Facts About Heating with Wood
Wood is the only fuel that heats twice ...
first when you cut and stack it, and again when you burn it!
A cord is a stack of wood 4 feet high, 4 feet wide and 8 feet long. Allowing for air pockets, a cord is approximately 85 cubic feet of wood. On average, a pound of wood produces 8,600 BTUs of heat, regardless of species. So dense heavy woods deliver more heat per cord. Consider this fact when comparing prices for different kinds of wood. It takes about 1,000 BTUs to evaporate each pound of moisture in a log. That is why dry wood produces less creosote and 10-30% more useable heat for your home.
A good time to cut or buy green wood is in late winter or early spring. To dry it as quickly as possible, cut it to length and stack it so that air can circulate through the pile. Also, shelter the stack from the weather and hold it for 18 months before using.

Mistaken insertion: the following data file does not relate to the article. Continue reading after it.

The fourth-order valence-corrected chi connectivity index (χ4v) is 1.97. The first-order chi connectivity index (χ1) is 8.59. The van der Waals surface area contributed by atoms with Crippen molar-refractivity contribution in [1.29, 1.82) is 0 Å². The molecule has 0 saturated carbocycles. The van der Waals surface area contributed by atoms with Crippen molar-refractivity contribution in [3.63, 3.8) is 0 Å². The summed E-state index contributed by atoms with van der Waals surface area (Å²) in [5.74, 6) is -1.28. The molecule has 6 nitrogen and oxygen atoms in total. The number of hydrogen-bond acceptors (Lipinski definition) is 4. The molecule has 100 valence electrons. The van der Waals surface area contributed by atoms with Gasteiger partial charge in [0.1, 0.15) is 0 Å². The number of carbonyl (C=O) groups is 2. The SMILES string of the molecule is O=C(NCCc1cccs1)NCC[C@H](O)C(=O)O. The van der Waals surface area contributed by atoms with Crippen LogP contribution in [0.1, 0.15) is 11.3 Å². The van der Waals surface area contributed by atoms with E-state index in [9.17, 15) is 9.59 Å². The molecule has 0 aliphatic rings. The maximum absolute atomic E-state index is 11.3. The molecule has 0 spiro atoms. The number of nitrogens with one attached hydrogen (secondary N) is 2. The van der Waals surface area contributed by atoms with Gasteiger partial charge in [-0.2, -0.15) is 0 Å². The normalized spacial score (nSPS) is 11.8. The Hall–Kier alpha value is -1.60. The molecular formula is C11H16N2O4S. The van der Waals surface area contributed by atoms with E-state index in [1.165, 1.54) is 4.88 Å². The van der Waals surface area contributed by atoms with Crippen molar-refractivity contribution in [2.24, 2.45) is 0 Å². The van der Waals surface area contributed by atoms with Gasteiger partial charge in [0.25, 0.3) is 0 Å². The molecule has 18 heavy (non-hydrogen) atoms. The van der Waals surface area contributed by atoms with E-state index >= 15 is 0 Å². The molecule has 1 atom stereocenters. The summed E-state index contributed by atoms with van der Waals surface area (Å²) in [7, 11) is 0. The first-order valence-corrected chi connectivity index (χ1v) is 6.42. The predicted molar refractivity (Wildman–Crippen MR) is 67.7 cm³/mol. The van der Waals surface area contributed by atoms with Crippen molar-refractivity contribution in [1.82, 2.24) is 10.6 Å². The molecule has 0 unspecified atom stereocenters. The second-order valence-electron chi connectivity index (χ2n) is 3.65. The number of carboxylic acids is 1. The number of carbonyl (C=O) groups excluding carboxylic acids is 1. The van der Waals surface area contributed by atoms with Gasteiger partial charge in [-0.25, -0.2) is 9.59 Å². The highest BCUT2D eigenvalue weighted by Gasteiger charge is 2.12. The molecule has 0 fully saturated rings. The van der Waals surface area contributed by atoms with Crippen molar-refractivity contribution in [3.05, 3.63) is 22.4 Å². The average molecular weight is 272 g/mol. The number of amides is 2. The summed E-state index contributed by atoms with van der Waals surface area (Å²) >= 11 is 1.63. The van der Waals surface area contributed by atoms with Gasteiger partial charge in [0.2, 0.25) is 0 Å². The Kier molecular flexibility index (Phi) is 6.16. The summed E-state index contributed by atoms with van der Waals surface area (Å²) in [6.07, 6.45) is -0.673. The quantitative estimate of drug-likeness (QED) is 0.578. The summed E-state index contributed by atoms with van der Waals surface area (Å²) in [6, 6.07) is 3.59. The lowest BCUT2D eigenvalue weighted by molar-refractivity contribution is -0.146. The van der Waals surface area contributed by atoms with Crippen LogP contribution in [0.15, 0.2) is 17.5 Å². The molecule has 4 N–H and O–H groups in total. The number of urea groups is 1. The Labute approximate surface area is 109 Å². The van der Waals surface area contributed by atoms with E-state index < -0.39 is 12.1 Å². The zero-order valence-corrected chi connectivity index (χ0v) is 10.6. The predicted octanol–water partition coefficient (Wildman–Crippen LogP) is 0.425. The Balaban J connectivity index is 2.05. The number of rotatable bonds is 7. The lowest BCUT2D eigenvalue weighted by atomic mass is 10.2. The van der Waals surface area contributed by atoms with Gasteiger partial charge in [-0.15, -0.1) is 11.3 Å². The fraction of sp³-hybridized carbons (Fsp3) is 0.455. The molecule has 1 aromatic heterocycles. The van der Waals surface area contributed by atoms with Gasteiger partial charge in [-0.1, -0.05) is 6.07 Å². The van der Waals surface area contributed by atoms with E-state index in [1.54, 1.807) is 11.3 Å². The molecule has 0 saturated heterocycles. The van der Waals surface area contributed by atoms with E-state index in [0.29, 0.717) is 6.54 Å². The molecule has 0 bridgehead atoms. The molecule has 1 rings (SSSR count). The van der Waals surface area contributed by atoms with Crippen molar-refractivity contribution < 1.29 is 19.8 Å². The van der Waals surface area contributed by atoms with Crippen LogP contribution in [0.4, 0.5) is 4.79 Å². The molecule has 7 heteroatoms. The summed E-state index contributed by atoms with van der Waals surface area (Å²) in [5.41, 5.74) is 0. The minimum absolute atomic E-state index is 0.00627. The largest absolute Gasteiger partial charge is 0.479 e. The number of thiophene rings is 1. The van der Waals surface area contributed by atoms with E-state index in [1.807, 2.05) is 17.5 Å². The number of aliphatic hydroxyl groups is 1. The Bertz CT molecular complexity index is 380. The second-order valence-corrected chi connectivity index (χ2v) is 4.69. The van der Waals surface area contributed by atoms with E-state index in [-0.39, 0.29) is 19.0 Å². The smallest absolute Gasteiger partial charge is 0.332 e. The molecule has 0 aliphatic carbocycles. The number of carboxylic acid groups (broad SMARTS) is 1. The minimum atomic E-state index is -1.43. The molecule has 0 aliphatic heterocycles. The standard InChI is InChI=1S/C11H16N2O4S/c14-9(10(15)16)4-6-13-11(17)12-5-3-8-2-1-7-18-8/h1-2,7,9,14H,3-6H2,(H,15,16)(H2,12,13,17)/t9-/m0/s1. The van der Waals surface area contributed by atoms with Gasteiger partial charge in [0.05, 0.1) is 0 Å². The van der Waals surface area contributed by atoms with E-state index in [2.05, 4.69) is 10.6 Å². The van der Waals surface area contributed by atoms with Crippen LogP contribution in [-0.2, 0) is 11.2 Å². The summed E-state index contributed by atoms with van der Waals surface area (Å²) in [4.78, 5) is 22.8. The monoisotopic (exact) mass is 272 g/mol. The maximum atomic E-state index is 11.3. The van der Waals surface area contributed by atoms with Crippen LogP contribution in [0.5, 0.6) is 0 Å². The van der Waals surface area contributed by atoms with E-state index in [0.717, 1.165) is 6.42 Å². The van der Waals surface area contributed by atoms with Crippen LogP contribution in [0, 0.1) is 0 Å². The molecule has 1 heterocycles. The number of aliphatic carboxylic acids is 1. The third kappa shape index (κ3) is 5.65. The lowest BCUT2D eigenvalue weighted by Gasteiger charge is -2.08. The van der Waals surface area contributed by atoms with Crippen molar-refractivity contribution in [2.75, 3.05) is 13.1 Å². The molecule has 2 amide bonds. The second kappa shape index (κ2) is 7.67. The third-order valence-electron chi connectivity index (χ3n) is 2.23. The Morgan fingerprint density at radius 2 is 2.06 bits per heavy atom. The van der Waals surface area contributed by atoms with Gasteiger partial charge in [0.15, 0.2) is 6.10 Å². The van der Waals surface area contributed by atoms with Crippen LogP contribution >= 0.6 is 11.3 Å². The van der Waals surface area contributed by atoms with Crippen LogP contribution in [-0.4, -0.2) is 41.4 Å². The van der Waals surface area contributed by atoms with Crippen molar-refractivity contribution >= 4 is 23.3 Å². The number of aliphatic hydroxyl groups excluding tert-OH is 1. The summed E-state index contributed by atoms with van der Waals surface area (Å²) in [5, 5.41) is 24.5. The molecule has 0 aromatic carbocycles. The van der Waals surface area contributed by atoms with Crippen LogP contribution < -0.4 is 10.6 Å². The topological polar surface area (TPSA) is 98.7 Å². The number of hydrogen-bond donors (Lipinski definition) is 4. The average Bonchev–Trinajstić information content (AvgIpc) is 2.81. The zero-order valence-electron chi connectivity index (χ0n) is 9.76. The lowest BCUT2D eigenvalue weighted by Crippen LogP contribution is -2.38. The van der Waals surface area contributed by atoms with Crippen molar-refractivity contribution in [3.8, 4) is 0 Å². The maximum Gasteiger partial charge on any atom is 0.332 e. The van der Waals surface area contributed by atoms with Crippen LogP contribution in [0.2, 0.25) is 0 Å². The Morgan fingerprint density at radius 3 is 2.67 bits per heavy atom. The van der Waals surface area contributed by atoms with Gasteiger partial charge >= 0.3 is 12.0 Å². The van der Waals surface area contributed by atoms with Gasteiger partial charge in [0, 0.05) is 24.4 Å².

If you cut your trees in the spring or summer, let them lie "unlimbed" until the leaves wither. The withering process draws moisture from the wood. Then, cut the wood to the longest length that will fit in the firebox. The longer the stick, the longer the fire will hold. The amount of heat extracted from a cord of wood varies with the species. The U.S. Forest Products Laboratory compiled the following figures, showing weights and energy content for various species of wood. These figures assume seasoned wood with 20% moisture content.